The City’s main regulators, the Financial Conduct Authority (FCA) and Prudential Regulation Authority (PRA), will be given new powers to set rules as the UK moves away from the EU framework after Brexit, according to Government proposals.
Regulators will be required to consider how the UK’s financial sector can grow and compete internationally when setting out rules that could crack down on bad practices.
“The plans would require the FCA and the PRA to consider both the implications for growth and international competitiveness of their regulations, as well as their existing objectives of maintaining market integrity, consumer protection and a sound financial system,” the Treasury said yesterday.
In a consultation document, the Government said that it plans to keep the FCA and PRA as separate entities, and supports reforms that were brought in to the Bank of England, including the creation of its Financial Policy Committee.
It cited an IMF study which claimed that “when independent regulators make judgments on the design of regulatory standards, they are likely to deliver more predictable and stable regulatory approaches over time.”
Yet the consultation also includes plans that would reign in some of the regulators’ independence by giving Parliament and the Treasury “strengthened scrutiny and oversight over the FCA and PRA, appropriate to the increased rule-making powers received by the regulators.”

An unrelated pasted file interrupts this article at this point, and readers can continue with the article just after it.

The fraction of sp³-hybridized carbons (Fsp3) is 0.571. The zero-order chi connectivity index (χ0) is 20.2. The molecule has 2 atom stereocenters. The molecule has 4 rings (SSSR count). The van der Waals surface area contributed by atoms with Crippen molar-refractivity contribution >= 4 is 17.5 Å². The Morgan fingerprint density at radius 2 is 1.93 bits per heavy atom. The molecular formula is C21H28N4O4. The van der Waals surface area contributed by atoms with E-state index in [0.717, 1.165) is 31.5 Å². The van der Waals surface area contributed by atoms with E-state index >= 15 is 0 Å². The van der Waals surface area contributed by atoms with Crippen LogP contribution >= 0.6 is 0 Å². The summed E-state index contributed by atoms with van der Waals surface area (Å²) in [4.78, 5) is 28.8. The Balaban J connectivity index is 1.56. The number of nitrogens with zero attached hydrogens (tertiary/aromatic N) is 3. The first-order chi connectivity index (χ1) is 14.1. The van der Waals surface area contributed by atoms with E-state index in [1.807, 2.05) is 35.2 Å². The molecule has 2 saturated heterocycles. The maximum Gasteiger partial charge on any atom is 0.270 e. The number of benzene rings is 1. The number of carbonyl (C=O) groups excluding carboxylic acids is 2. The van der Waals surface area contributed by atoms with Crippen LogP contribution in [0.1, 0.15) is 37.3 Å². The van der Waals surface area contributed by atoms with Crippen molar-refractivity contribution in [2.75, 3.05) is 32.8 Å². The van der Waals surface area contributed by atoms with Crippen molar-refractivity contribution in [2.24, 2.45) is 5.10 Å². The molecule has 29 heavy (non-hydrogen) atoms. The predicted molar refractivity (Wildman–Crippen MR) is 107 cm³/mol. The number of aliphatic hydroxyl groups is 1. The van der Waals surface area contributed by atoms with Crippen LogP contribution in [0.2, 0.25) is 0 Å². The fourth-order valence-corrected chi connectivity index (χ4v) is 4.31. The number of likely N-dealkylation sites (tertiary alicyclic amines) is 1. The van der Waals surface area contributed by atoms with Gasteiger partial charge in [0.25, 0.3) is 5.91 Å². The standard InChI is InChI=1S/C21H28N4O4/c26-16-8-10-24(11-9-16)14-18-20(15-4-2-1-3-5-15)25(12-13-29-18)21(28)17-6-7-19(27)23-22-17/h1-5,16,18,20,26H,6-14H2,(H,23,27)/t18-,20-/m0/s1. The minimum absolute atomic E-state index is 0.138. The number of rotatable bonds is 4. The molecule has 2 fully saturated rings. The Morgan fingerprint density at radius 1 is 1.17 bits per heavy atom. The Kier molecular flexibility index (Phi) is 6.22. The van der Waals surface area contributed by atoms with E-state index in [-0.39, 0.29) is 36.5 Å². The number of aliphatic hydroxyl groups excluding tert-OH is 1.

After Brexit, EU regulations had been transferred into the UK rulebook. However, the Government has now proposed to leave it to the regulators to decide how to replace these rules.
The process will probably take several years, the paper added.
Chancellor of the Exchequer Rishi Sunak said: “Earlier in the year, I set out my vision for an open, green, and technologically advanced financial services sector that is globally competitive and acts in the interests of communities and citizens across the UK, creating jobs, supporting businesses and powering growth across the UK.
“One important part of that vision is ensuring, as an independent nation, that we have a coherent, agile and internationally respected approach to financial services regulation that is right for the UK.
“Today’s proposals will support the future strength of the UK as a global financial centre, ensuring an agile and dynamic approach to regulation that supports the growth of the UK economy, without diverging from our continued commitment to high international standards.”